10 Things We Learnt In Lockdown With Muamba by Dan Smith
Muamba played in the League and FA Cup for Arsenal but never the Premiership. The intention was for a loan to the Championship to help develop him, but unlike Nicklas Bendtner who went with him to Birmingham, the midfielder wanted to stay and not sit on the bench.
His form at Saint Andrews saw him win promotion, win their Young Player of the Year award, and eventually would lead to Bolton paying 5 million for him. He was playing weekly in the League and some even suggested with The Gunners lack of a midfield enforcer was the one who maybe got away?
Little did the 24-year-old know that March 17th, 2012 would be his last night as a professional footballer. In an FA Cup tie at White Hart Lane, Muamba went into a cardiac arrest. It’s not what anyone wants to be best remembered for, but the incident shocked the sport, and through charity work and conferences he has helped make medical changes within the game. If the result of that saves even one life, then that’s a great legacy to have
Here are 10 things We Learnt in lockdown With Muamba ….
In the Youth team Muamba was constantly referred to as the ‘next Patrick Vieira’. It was part of our academy’s policy to offer kids a DVD of a first player team player who was currently playing for the club in their position, in this case Patrick Vieira. Muamba would spend hours at home studying our captain and was in awe when he trained with him. Ironically, his ex-captain would help out his career after retirement.
The schedule for the Youth team was to train midweek and have weekends off, so when Muamba was told to show up for training on a Sunday morning he assumed it meant he had been called up for the first team squad for their midweek game in the League Cup. He says he froze when Arsene Wenger included him in a drill which indicated not just was he in the party of 16 but his manager planned to start him. Indeed, Muamba made his debut at Sunderland and said he failed to sleep that night due to the surreal feeling of living his dream.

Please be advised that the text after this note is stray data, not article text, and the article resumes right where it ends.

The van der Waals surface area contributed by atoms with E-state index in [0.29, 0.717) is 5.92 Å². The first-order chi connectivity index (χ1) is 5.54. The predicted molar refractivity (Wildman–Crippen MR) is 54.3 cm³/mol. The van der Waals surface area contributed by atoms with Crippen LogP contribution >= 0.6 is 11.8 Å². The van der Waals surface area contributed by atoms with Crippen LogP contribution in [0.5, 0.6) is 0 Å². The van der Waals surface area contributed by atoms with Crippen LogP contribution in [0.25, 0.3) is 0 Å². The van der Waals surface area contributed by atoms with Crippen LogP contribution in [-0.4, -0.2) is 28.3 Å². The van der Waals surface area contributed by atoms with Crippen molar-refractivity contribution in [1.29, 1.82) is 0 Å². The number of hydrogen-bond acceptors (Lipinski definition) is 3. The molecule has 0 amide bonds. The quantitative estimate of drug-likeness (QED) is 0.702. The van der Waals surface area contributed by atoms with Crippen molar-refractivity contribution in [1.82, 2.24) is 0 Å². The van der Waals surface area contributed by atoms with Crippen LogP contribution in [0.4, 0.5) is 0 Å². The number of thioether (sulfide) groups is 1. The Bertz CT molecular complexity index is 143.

You can sense that Muamba loved the club but also perhaps accepts that he wasn’t quite at the required level. Therefore, he didn’t take any landmark for granted. It wasn’t like he was knocking on the manager’s door demanding to play, he was genuinely shocked when he was started in the League Cup. Meanwhile when he got to play at Highbury, he got 50 tickets for his friends and family . He says he’s proud to be able to tell his children their dad played at the famous stadium
When you have a heart attack your perspective is different to most. Football’s not important when you feel lucky to be alive. Yet when asked if there were any regrets at Arsenal, he says he wished he listened more on Arsene Wenger’s insistence to always try and move the ball forward. The coach’s belief was that the younger a player is taught that the better he will become. Perhaps based on nerves, Muamba had the habit of taking the safe option and passing backwards. It didn’t help that Sold Campbell told him if he gets worried just pass it back ‘to me’. Cheers for that, Sol!